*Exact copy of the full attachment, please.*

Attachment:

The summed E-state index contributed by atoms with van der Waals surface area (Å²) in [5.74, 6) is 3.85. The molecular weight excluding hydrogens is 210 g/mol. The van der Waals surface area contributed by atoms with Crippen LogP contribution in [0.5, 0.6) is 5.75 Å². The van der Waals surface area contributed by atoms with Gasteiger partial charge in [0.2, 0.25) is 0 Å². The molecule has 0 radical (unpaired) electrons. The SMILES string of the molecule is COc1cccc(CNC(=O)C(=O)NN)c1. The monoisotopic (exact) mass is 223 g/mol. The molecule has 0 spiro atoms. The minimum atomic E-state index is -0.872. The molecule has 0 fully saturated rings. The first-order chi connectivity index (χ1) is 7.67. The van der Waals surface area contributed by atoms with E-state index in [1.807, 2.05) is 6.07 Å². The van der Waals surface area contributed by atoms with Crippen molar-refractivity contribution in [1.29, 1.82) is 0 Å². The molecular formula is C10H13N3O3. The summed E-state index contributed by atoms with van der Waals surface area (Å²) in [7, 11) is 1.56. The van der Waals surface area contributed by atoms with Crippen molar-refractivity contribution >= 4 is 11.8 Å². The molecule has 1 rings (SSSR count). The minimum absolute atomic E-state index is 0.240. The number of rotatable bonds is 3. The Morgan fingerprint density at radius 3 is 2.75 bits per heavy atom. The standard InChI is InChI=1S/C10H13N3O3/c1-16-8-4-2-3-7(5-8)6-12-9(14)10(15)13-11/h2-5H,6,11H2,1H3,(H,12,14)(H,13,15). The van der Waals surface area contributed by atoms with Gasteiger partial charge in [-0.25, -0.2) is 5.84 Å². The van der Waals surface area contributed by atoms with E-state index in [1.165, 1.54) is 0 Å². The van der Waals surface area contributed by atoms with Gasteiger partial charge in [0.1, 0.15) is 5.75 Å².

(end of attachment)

The summed E-state index contributed by atoms with van der Waals surface area (Å²) in [5.74, 6) is 3.85. The molecular weight excluding hydrogens is 210 g/mol. The van der Waals surface area contributed by atoms with Crippen LogP contribution in [0.5, 0.6) is 5.75 Å². The van der Waals surface area contributed by atoms with Gasteiger partial charge in [0.2, 0.25) is 0 Å². The molecule has 0 radical (unpaired) electrons. The SMILES string of the molecule is COc1cccc(CNC(=O)C(=O)NN)c1. The monoisotopic (exact) mass is 223 g/mol. The molecule has 0 spiro atoms. The minimum atomic E-state index is -0.872. The molecule has 0 fully saturated rings. The first-order chi connectivity index (χ1) is 7.67. The van der Waals surface area contributed by atoms with E-state index in [1.807, 2.05) is 6.07 Å². The van der Waals surface area contributed by atoms with Crippen molar-refractivity contribution in [1.29, 1.82) is 0 Å². The molecular formula is C10H13N3O3. The summed E-state index contributed by atoms with van der Waals surface area (Å²) in [7, 11) is 1.56. The van der Waals surface area contributed by atoms with Crippen molar-refractivity contribution >= 4 is 11.8 Å². The molecule has 1 rings (SSSR count). The minimum absolute atomic E-state index is 0.240. The number of rotatable bonds is 3. The Morgan fingerprint density at radius 3 is 2.75 bits per heavy atom. The standard InChI is InChI=1S/C10H13N3O3/c1-16-8-4-2-3-7(5-8)6-12-9(14)10(15)13-11/h2-5H,6,11H2,1H3,(H,12,14)(H,13,15). The van der Waals surface area contributed by atoms with Gasteiger partial charge in [-0.25, -0.2) is 5.84 Å². The van der Waals surface area contributed by atoms with E-state index in [1.165, 1.54) is 0 Å². The van der Waals surface area contributed by atoms with Gasteiger partial charge in [0.1, 0.15) is 5.75 Å².